COVINGTON, Ga. — When Maggie Johnston thinks about the mixed bag of results from Eastside’s 2017 volleyball season, she does what most good coaches do.
She passed along credit for success to her players, and took on her own fair share of blame for any challenges or shortcomings.
To be sure, the Lady Eagles’ 2017 campaign wasn’t a wash by any stretch. Eastside finished with a 22-10 record and a 7-1 mark in Region 4-AAAA which was second in the region behind Woodward Academy.
Eastside also advanced to the Class AAAA state tournament last year, falling narrowly to Perry 3-2 in the first round. And therein is where Johnston begins to evaluate herself.
“I definitely think we had a good season last year,” Johnston said. “But I think I learned a hard lesson last year in putting too much pressure on the playoffs. I was saying, ‘Hey, we have to show up this day, and show up for this game,’ and I learned my lesson to just treat every game the same, come out firing every game, whether it’s a lower opponent or a region game or state playoffs. I want to instill this year that each game is important, to go hard and fight for every point.”
When taking a peak at last year’s roster, it could be easy to see where some of that pressure to perform came from. Eastside graduated four seniors last year, including two-time first-team All-Region performer Chasity Smith.
Smith signed a scholarship offer to Lawson State after a senior season where she recorded 215 kills and finished with a .193 hitting percentage. She averaged almost four kills per set and dished out 145 assists.
She was the kind of player on the type of team that seemed primed for a deep state tournament run. But after being ousted in the first round, Johnston said the mentality shift began.
This year, although a player like Smith is gone, she relishes the notion that the absence of a clear-cut star could actually help improve the collective.
“I’m actually excited about having a lot of good players, and not just one who super, super stands out,” Johnston said. “I think it’ll help with the attitude and effort of the overall team. The gaps I’m not worried about. We’ve got a lot of hungry players who are competing for spots.”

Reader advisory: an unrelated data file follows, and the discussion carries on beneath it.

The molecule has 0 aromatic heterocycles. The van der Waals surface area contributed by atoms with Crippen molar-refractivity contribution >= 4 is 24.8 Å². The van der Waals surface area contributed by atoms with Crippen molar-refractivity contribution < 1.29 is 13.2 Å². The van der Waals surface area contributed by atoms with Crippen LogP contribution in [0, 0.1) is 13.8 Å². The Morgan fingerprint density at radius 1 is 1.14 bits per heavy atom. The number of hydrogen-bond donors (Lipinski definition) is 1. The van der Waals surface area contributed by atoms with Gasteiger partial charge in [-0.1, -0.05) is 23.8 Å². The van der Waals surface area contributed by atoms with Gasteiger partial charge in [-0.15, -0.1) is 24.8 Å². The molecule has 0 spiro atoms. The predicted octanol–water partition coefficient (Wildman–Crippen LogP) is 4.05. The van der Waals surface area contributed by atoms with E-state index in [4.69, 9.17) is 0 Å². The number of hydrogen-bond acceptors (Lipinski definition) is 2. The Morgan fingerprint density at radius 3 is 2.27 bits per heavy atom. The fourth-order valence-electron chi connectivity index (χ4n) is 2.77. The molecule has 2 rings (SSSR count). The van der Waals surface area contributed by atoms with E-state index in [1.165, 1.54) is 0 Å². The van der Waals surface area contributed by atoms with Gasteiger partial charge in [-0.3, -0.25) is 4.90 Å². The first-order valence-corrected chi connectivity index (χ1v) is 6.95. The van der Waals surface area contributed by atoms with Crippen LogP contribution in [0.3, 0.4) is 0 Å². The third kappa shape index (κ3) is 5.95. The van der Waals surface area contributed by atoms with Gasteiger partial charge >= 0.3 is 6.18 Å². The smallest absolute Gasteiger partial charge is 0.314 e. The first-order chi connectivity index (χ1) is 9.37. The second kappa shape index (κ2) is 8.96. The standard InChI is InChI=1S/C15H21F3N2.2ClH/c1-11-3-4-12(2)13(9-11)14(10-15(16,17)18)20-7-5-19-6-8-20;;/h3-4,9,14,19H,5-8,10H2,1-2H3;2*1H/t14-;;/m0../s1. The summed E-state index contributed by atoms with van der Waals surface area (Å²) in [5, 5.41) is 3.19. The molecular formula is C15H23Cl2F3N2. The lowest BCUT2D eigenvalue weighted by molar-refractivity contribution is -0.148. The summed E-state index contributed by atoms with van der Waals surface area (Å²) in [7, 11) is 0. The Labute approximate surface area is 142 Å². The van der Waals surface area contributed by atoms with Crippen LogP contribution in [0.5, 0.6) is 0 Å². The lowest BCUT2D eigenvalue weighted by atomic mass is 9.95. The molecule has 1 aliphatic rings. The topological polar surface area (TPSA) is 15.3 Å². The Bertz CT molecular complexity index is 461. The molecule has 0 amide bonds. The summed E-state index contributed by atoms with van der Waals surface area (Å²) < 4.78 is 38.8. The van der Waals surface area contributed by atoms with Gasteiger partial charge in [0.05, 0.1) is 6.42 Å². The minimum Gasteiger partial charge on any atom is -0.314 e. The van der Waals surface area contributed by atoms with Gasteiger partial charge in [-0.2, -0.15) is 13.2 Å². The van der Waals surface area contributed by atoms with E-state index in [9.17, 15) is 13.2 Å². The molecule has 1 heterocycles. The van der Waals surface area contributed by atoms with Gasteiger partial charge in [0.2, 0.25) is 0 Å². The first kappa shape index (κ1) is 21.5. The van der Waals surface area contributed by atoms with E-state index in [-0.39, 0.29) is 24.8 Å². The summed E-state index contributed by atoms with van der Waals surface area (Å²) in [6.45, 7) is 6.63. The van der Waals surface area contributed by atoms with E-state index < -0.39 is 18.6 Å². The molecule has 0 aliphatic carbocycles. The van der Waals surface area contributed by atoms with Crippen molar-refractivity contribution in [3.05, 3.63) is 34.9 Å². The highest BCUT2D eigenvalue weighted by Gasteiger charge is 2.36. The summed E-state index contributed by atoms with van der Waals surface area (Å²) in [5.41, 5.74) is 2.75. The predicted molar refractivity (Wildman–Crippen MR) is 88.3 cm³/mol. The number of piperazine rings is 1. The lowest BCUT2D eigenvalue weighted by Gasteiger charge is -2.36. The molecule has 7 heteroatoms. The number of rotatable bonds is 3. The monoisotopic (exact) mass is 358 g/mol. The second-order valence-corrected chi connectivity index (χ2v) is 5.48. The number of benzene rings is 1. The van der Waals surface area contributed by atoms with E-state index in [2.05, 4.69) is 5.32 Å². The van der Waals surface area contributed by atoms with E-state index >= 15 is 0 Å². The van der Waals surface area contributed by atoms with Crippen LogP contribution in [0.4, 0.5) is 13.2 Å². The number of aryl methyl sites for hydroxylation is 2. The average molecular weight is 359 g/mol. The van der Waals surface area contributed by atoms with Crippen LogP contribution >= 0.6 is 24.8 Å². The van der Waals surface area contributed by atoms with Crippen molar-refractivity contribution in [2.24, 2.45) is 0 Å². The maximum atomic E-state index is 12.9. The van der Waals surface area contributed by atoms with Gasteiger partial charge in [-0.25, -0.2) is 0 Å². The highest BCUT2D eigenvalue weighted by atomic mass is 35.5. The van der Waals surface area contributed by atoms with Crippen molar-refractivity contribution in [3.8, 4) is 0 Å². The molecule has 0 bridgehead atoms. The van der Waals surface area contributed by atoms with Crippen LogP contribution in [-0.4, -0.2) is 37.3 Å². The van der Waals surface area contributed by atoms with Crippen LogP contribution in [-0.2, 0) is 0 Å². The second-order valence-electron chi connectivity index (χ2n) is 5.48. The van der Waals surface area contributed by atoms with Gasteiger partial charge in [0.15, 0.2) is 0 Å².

So much so that Johnston said she had to issue out a warning for a couple of her program’s more seasoned players.
“We had a couple of seniors who decided not to show up for some workouts over the summer, and I told them they can’t afford to do that,” she said. “Because there are two or three younger players pushing to take your spot.”
One of those younger players is sophomore outside hitter, Taylor Adams. Adams joined the varsity squad as a freshman last season, but refined her game during the offseason with her club team, Tsunami. Now, Johnston is calling Adams a potential go-to player.
“It’s pretty good to hear that from your coach,” Adams said. “And I’m excited, really for the next couple of years. I’m looking forward to getting into it and being with the team, and I think we’ve got a chance to be really good.”
Adams’ sentiments are shared by senior outside player Lillian Fowler. If there is a player who’s 2017 production could be a sign of 2018 success, it could be Fowler who registered 100 kills last year and 48 serving aces.
She’s also taking on the senior leadership role, as she could be heard during a recent practice vocally picking up her teammates and pushing younger players.
“I feel like being a senior, I kind of need to take charge more and be more encouraging to everyone,” Fowler said. “I’m really excited for this last year playing here, and I think we have a really good group of girls who can have a great season and go really far.”
Beyond Adams and Fowler, Johnston said she’s looking forward to seeing the improvement of several players who’ve invested time into club volleyball during the offseason. Amber Dawson and Chatera Montgomery are a couple of players Johnston says have gotten much better since last year.
Potential setters Ashara Whaley, Addie Walters and Madison Spigner will also be counted on for 2018 impact.
But even more than any wins and losses goals or postseason aspirations, Johnston said she wants to refocus her program on an ingredient to success that can’t be quantified in the stat book.
“I just want us to have fun again,” she said. “There were times where I looked out there (last year) and they weren’t having any fun. Winning can be fun, but also a part of it is where we realize that that particular point is over and it’s time to move on. I want them to be relentless and go after everything, play like their last point and just show up and show out. I’m not saying we’re gonna wine lot or not win a lot. But they’ll show up and play hard until the game is over.
“And if I look out there and see they’re enjoying themselves, talking and discussing the game they love, then I’ll know they’re not too much in their heads. I just want to see the love of the game showing through them.”